The CMS Team has now been up and running for a year, and have progressed in to the Print Room, our third room since beginning. The Print Room is on the second floor of the Outer Wicket / Gatehouse Tower. It was another room that made up Eddy Sackville-West’s apartment. If you have been up to the Print Room you will appreciate the HUGE task we have in cataloguing all the documents, printed and photographic materials.
The task is particularly urgent because of the dilapidated state of the the room, and later this year the room contents will be carefully packed away for building work to commence in 2015. The room environment at the moment is particularly unstable and incredibly harmful to the hundreds of photos and letters that have been stored here.
The print folios – of which there are many – are thankfully not on the CMS Team remit as they require specialist cataloguing and conservation. These beautifully bound collections of prints are probably the oldest objects in the room, and it is not clear exactly when they were placed here. The rest of the archive dates from around the turn of the last century and contains material from the late 1800’s right up to the 1950’s.
At first glance, this task was daunting, so breaking it down into chunks seemed like a good plan of attack. An initial check through the boxes of papers revealed hundreds of photographs and documents belonging primarily to Eddy Sackville West and his father Charles (Charlie). Luckily, most are in pretty good condition and will be a valuable resource in the coming redevelopment of this space.
Our first job was to sort through the piles of documents and put them into categories, tagging any that were particularly badly damaged. It can be challenging to do this efficiently – it’s hard not to waste time poring over each photo trying to work out who’s who, or trying to decipher signatures on the letters.
Many of the photos depict Eddy Sackville West and his friends, some dating from his Eton days, and provide a fascinating glimpse into his life and social circle. Others relate to Charles Sackville West’s time as a military attaché in Paris and his life with his second wife, Anne.
Charles Sackville-West married Anne Meredith Bigelow, an American actress, in 1924 shortly before he retired from the military. For the next five years he served as Lieutenant Governor of Guernsey and many of the letters and photos we found relate to their time there as well as his subsequent retirement to Knole.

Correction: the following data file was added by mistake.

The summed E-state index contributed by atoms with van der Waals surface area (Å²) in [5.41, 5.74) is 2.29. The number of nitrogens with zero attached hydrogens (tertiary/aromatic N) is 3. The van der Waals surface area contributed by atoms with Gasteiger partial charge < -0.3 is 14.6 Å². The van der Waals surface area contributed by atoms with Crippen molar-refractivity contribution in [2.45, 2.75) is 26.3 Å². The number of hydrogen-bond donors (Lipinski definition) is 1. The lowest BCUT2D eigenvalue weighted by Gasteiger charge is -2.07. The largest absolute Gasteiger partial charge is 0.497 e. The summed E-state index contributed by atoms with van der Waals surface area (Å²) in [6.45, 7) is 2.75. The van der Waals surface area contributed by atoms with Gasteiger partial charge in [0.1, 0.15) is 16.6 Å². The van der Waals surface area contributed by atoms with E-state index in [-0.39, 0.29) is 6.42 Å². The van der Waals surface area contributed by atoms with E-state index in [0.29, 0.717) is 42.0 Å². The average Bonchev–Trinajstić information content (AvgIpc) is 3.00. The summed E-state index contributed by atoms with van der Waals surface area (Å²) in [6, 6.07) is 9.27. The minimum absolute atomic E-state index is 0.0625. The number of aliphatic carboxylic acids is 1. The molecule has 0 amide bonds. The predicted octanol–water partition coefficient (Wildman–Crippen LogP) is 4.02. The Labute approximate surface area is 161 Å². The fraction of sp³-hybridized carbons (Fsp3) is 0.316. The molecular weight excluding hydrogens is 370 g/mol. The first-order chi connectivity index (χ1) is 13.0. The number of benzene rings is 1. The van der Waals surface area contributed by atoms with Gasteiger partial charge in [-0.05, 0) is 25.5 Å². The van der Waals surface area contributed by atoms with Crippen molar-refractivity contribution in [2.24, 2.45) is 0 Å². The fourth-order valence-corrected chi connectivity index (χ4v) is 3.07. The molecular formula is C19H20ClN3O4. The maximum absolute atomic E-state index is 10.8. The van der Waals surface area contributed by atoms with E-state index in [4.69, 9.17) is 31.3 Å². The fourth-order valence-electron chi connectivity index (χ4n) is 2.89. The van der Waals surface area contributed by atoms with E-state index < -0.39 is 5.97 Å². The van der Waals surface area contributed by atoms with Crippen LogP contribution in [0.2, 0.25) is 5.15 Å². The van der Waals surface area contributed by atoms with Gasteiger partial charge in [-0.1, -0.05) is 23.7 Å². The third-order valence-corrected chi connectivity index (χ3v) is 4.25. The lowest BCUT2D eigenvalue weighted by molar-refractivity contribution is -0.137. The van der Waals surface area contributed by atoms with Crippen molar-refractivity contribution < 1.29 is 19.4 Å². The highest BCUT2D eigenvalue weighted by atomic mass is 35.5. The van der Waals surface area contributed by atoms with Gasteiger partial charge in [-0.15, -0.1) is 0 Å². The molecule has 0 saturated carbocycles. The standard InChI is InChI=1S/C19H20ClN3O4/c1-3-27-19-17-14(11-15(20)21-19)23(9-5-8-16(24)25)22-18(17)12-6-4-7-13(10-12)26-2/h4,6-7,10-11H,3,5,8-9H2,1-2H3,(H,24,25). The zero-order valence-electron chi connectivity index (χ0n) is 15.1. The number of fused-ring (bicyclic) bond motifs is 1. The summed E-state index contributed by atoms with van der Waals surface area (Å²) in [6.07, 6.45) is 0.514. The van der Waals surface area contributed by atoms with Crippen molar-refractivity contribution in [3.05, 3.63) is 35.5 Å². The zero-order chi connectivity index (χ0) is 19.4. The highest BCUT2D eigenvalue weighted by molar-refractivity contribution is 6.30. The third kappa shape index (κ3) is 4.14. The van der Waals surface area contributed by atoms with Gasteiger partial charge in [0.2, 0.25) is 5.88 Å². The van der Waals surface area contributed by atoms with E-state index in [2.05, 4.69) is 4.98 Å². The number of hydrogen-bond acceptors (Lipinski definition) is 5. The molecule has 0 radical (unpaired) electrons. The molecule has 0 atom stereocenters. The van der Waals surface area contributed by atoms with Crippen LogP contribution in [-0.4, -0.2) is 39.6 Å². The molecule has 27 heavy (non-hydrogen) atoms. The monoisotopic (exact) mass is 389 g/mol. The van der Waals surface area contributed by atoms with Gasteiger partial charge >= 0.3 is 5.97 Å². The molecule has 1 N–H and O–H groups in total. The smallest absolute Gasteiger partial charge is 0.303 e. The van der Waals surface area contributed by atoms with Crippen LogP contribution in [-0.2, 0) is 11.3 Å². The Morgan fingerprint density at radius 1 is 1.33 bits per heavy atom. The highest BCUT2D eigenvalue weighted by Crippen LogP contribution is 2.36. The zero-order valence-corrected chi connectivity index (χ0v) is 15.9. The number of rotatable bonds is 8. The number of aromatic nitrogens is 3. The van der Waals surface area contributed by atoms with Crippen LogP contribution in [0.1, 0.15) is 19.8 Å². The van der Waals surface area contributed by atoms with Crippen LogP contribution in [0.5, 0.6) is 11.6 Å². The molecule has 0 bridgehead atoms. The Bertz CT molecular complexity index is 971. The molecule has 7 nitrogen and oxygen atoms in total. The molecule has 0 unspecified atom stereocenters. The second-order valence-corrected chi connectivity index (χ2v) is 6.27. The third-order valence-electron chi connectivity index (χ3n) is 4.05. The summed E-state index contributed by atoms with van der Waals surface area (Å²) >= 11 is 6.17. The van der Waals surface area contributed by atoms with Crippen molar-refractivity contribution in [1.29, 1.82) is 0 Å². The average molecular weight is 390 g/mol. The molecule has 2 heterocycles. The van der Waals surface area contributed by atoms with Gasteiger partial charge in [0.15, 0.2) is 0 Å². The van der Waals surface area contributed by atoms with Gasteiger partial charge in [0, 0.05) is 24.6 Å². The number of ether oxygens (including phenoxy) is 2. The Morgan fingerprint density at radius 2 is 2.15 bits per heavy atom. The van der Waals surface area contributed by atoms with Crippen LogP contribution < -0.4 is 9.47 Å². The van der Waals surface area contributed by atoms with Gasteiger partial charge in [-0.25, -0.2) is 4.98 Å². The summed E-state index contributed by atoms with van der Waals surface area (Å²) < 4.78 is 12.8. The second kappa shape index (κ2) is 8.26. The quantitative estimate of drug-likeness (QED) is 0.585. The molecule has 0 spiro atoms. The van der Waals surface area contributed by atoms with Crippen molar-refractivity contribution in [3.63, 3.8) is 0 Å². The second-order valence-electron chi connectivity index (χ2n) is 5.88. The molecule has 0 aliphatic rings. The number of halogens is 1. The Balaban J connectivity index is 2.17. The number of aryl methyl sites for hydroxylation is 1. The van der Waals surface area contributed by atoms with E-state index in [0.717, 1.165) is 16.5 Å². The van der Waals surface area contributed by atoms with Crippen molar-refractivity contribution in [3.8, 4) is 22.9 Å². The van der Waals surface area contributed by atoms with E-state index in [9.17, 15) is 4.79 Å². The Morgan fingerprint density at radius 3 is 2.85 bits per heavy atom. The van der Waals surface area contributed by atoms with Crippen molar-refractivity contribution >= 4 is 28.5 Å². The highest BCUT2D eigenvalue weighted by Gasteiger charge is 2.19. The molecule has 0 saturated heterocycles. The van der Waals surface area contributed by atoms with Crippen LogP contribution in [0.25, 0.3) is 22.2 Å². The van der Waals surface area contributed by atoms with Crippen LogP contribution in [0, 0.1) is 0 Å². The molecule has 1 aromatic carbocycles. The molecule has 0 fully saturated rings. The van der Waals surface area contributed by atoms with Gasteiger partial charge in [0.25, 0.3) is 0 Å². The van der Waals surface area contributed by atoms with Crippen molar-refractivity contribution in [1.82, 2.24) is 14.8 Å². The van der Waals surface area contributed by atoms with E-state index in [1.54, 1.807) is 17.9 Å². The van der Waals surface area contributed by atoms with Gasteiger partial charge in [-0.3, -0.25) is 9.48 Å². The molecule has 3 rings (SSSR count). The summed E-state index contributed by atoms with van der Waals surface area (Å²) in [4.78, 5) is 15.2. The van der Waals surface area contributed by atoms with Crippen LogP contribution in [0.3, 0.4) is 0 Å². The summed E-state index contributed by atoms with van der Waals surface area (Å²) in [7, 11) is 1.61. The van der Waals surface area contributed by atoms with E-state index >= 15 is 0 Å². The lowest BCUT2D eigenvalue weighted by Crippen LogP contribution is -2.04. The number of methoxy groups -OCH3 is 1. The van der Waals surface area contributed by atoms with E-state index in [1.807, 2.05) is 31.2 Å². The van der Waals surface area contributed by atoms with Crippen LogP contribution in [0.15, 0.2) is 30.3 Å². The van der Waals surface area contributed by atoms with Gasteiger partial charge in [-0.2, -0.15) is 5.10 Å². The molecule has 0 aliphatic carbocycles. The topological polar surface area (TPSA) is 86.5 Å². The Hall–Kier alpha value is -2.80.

Anne was an enthusiastic actress and her position as Lady Sackville enabled her to hold many theatrical soirees here. The photographs suggest that she was fond of using Stone Court to stage productions, and that she and Charlie frequently entertained the great and the good at Knole.
There are also several boxes of cartes des visites and cabinet portrait cards dating from the 1800’s. These cartes des visites were the precursor to the printed calling / business card and were usually presented to the host when visitor came to call. The sheer number of these cards indicates that the inhabitants of Knole at this time had an extremely busy social life!
With the documents categorised, we record and describe each item and bundle them in small groups to be scanned. This is the most effective way of ‘photographing’ documents because it’s very quick and we can attach a scan to each record. If you’ve seen any of us hogging the photocopier – that’s what we were up to!
Next we enter each record onto CMS and assign a number, making sure to attach the scan file number to the CMS record for ID purposes. Lastly we mark the CMS number onto the object with a soft pencil. The whole process is extremely time consuming, but will hopefully enable future researchers to access this amazing resource.
In the meantime, we will keep plugging away at the piles of documents and hope to surface by the summer!
Annie, Conrad, Louise, Tony & Vicky – aka the volunteer CMS Team